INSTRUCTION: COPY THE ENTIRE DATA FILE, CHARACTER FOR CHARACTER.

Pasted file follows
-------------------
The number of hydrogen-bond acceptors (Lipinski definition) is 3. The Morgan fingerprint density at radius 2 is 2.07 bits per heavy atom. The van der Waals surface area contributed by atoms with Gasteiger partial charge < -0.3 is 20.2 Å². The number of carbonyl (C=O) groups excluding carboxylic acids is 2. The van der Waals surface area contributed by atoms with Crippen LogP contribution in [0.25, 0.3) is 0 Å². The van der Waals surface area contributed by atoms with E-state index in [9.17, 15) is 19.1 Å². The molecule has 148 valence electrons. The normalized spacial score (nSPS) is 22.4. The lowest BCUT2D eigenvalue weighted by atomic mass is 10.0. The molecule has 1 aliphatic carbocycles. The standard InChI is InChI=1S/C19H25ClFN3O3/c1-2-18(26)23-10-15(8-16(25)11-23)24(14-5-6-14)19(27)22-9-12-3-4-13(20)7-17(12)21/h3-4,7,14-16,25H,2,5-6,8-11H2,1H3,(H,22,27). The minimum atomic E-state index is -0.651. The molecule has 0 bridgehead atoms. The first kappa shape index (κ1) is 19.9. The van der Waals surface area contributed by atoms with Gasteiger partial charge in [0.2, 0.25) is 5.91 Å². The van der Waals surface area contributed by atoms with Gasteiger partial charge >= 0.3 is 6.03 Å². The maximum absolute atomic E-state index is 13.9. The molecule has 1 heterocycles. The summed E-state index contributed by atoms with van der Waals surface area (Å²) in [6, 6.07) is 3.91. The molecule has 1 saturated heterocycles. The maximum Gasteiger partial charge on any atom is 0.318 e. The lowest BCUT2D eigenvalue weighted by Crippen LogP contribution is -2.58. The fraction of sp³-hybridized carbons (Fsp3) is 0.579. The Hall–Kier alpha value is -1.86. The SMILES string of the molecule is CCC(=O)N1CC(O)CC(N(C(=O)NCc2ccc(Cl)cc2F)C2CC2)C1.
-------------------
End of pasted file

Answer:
The number of hydrogen-bond acceptors (Lipinski definition) is 3. The Morgan fingerprint density at radius 2 is 2.07 bits per heavy atom. The van der Waals surface area contributed by atoms with Gasteiger partial charge < -0.3 is 20.2 Å². The number of carbonyl (C=O) groups excluding carboxylic acids is 2. The van der Waals surface area contributed by atoms with Crippen LogP contribution in [0.25, 0.3) is 0 Å². The van der Waals surface area contributed by atoms with E-state index in [9.17, 15) is 19.1 Å². The molecule has 148 valence electrons. The normalized spacial score (nSPS) is 22.4. The lowest BCUT2D eigenvalue weighted by atomic mass is 10.0. The molecule has 1 aliphatic carbocycles. The standard InChI is InChI=1S/C19H25ClFN3O3/c1-2-18(26)23-10-15(8-16(25)11-23)24(14-5-6-14)19(27)22-9-12-3-4-13(20)7-17(12)21/h3-4,7,14-16,25H,2,5-6,8-11H2,1H3,(H,22,27). The minimum atomic E-state index is -0.651. The molecule has 0 bridgehead atoms. The first kappa shape index (κ1) is 19.9. The van der Waals surface area contributed by atoms with Gasteiger partial charge in [0.2, 0.25) is 5.91 Å². The van der Waals surface area contributed by atoms with Gasteiger partial charge >= 0.3 is 6.03 Å². The maximum absolute atomic E-state index is 13.9. The molecule has 1 heterocycles. The summed E-state index contributed by atoms with van der Waals surface area (Å²) in [6, 6.07) is 3.91. The molecule has 1 saturated heterocycles. The maximum Gasteiger partial charge on any atom is 0.318 e. The lowest BCUT2D eigenvalue weighted by Crippen LogP contribution is -2.58. The fraction of sp³-hybridized carbons (Fsp3) is 0.579. The Hall–Kier alpha value is -1.86. The SMILES string of the molecule is CCC(=O)N1CC(O)CC(N(C(=O)NCc2ccc(Cl)cc2F)C2CC2)C1.